My Little Story

My Little Story


My name is Deborah and I have Bipolar Disorder. A simple straight forward introduction to my story.
I was diagnosed with Bipolar Disorder in 2004. Since then I have been through a lot of difficult and trying times. Let’s get started by telling you how it came to be getting the diagnosis.
The summer of 2004 I recall my thoughts being all over the place. Totally happy one day then very unhappy the next. During one of the unhappy times I tried to take my own life. I recall having feelings of impending doom, hearing voices inside my head telling me that everyone else would be so better off without me around to bring them down. I hadn't slept properly in years because of night terrors. I lay on the couch and I just wanted to sleep, sleep forever so I took 12, 30mg capsules of Temazepam and about a dozen Tylenol 3. Next thing I remember is waking up in the Emergency Department at our local hospital. They kept me in hospital for a couple of days…no psychiatric consult. They sent me home.
I continued to hear the voices in my head and continued to slip in to a depression that seemed to have no end. After moving to a new place thinking a change would do me good. Get back in to town away from the solitude of the country. But I kept sinking deeper and deeper. I went to the walk in clinic to talk to a doctor but got no help what so ever really, all he did was prescribe Paxil and more sleeping pills and Lorazepam. Weeks and months went by with the same mood swings, wild ones too. Everyone around me was concerned but left me be with my thoughts. The voices were louder and always the same…”you are no good, Miranda would be so much better off without you to pull her down” So I made the decision to end it all…stop the voices, stop the night terrors. I took all the pills in the house I could find. Miranda called the ambulance. I fought them all the way not wanting to go, wanting to die and get it over with.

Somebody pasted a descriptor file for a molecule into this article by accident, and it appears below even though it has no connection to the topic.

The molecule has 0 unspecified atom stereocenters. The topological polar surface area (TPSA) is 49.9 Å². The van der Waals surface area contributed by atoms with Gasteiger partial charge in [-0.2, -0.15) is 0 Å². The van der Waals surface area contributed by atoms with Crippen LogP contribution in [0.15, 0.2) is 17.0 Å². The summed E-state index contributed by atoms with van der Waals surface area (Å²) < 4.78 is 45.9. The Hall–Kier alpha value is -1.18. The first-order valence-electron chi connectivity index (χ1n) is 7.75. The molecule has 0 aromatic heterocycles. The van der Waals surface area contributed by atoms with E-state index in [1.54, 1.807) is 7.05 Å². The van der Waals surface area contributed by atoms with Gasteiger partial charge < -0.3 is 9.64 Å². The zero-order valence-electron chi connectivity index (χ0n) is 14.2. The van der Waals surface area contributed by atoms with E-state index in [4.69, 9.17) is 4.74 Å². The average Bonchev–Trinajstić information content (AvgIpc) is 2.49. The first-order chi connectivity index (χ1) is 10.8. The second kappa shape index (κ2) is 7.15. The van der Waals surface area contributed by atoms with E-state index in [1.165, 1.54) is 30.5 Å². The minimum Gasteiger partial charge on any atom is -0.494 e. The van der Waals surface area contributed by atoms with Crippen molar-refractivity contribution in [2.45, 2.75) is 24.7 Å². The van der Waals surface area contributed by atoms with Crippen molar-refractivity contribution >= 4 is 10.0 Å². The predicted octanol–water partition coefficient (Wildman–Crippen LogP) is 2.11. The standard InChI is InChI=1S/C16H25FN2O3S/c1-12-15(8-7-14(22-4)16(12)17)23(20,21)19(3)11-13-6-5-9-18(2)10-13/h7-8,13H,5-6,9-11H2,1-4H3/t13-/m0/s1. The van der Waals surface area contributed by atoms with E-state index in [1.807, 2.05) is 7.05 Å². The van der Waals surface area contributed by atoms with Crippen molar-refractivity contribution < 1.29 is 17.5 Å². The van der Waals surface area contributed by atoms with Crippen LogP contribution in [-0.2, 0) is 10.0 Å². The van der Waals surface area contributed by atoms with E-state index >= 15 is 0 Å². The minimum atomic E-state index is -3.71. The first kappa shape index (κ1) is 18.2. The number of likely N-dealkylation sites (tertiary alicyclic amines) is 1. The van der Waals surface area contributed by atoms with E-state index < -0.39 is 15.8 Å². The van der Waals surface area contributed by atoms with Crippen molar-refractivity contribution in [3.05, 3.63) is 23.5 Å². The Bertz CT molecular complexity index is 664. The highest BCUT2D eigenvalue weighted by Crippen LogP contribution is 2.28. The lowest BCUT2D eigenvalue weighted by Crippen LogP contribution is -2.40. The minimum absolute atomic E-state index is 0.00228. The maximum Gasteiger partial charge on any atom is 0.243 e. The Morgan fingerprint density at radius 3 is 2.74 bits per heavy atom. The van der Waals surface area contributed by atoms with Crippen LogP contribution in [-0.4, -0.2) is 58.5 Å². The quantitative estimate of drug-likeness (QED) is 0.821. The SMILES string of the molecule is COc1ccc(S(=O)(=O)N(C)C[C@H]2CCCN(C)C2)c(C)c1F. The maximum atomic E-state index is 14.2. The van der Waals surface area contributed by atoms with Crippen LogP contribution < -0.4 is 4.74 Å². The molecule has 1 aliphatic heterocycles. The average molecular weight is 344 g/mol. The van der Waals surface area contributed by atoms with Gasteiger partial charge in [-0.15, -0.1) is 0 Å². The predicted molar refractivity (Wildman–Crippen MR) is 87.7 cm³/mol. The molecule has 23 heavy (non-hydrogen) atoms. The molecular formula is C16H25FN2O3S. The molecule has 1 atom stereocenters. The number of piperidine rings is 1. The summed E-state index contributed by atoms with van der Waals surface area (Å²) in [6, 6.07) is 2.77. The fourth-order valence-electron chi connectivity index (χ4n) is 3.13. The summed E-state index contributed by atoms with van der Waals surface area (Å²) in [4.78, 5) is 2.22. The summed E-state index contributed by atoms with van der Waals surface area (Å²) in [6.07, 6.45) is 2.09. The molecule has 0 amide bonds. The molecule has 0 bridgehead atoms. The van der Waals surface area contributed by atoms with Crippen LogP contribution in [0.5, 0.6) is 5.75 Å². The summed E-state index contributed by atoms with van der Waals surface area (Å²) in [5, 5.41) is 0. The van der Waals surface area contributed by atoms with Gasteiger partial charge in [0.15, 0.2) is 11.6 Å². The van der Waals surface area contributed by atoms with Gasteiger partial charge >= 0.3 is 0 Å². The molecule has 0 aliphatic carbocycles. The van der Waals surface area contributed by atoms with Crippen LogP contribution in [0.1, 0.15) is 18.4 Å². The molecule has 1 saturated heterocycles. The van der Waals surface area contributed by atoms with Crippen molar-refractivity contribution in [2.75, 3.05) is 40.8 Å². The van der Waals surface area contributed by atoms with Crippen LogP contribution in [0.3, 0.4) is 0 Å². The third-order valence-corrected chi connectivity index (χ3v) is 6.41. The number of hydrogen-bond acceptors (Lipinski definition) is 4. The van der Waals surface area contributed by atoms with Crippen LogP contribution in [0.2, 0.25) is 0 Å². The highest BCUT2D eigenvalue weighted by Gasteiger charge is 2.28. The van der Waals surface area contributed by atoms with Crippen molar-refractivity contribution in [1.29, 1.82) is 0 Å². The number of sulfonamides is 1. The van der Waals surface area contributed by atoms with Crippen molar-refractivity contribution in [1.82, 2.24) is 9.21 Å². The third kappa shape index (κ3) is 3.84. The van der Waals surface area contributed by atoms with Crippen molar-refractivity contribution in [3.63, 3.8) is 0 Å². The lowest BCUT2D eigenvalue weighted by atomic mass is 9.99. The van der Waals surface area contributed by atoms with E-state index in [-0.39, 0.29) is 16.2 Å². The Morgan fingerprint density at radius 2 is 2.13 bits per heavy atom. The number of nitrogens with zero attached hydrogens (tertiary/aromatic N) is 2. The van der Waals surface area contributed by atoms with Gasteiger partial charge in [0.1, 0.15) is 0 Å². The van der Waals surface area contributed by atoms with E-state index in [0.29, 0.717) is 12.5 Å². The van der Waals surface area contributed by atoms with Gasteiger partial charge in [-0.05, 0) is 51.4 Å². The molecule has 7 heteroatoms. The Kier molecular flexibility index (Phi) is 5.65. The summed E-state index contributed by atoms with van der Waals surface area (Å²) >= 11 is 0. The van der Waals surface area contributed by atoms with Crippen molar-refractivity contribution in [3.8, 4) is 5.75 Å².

At the hospital I was treated like a freak. The nurses and the staff were nasty. They held me down and put a tube up my nose and down to my stomach to pour in the activated charcoal. This time I was admitted to the Psychiatric ward. There I began to see a Psychiatrist, whom I still see today. He began talking to me, not at me. We dug deep in to my thoughts and my past. What brought me to this point? All the memories came flooding back. The memory of trying to take my life when I was 15 only to be told that I was just a teenager seeking attention. The memories of the terrible abuse at the hands of my ex-Husband. The daily beatings, the humiliation, the being held a prisoner in my home. It all came rushing back like a waterfall. A course of medications and counseling and a 1 week stay at hospital was what was done at that time.